Ultimately, you want to grow your team consistently with the best talent, facilitate their development and ensure they’re fulfilled and engaged in their role at your company.

This Process Street post will explore the ten best metrics to track in 2022, including:

It’s time to track the data that matters!
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ERP Suites Halved Onboarding Time & Saw 5X Fewer Customer Complaints with Process Street

erp suites case study customer success

“Overall, [Process Street has] made a world of difference inside the organization. It’s really helped our quality and keeps our customers happy.” – David Schenz, Director

ERP Suites helps enterprise companies implement scalable IT solutions for secure data, improved response times, and application of industry knowledge & best practices.

The company began its very humble start in 2006 with a few guys in a basement with a vision. By 2017, ERP Suites had grown into an award-winning company known for its IT solutions and innovations.

Currently, they meet the needs of over 250 mid-size organizations within the US and abroad.
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How to Implement Workplace Monitoring & Preserve Employee Autonomy

workplace monitoringI play video games at work.

It’s the remote manager’s nightmare: A wayward employee who does whatever they want because they lack the strict supervision of the office to keep them in line. Critics of remote work would seize on this very scenario as proof that remote workers are merely lazy and entitled.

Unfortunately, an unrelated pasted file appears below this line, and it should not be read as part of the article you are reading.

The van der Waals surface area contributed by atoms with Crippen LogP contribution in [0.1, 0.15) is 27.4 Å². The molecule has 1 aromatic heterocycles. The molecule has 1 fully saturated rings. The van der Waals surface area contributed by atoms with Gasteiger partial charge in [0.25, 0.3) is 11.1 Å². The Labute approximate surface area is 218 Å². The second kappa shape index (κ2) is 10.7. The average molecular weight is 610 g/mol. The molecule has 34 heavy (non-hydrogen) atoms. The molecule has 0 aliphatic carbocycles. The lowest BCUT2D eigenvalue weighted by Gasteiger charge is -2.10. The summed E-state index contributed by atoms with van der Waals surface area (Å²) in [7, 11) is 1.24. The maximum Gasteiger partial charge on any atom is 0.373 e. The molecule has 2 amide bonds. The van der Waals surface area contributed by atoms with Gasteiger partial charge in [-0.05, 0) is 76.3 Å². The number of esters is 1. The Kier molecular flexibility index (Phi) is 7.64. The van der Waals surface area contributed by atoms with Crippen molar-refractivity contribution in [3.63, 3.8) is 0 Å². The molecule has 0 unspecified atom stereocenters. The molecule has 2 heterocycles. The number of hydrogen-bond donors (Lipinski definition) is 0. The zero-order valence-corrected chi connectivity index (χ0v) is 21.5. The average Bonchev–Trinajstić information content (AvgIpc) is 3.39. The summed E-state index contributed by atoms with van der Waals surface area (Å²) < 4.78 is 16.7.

Should employees’ web activity be tracked to make sure they’re putting in a solid eight hours of work time?

For those remote workers who don’t have designated space or equipment that is “work use only,” why should they agree to be surveilled in their homes and on their personal devices?

How do you guarantee that both your clients and your employees can feel secure that what is meant to be private will not be made public?

Most importantly, if the deliverables are delivered when they should be, does it matter how they got there?

In this Process Street post, I’m going to (attempt) to provide answers to some of those questions, discuss the issues employers need to consider before monitoring employees, and look at some “soft surveillance” alternatives to hard data collection.

Read on!
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Eliminate Noise & Make Better Business Decisions (+ Free Noise Audit Template)

make better decisionsmake-better-decisions

“Where there is judgment, there is noise – and more of it than you think.” – Kahneman, et al Noise: A Flaw in Human Judgment

The city I live in is home to a very old, very beautiful, and very famous cathedral. It’s been a hotspot for tourists since the days of Chaucer (of course they weren’t called tourists then) and still plays an integral role in the community.

No matter where you are in the city, you can see that distinctive spire above everything. If you managed to get turned out (not as difficult as you might think with many small, medieval streets), that spire will lead you straight back to the center of town. It’s pervasive and omnipresent in such a way that – ultimately – leads to it being utterly ignored.

The main thing you need to know about this cathedral, though, is that it has bells. Loud bells, and many of them. And these bells toll. A lot. Like a lot. Not that briefly pleasant trill of bells you might get on the hour or quarter-hour, either. Some days, I’d swear the bells never stop ringing at all.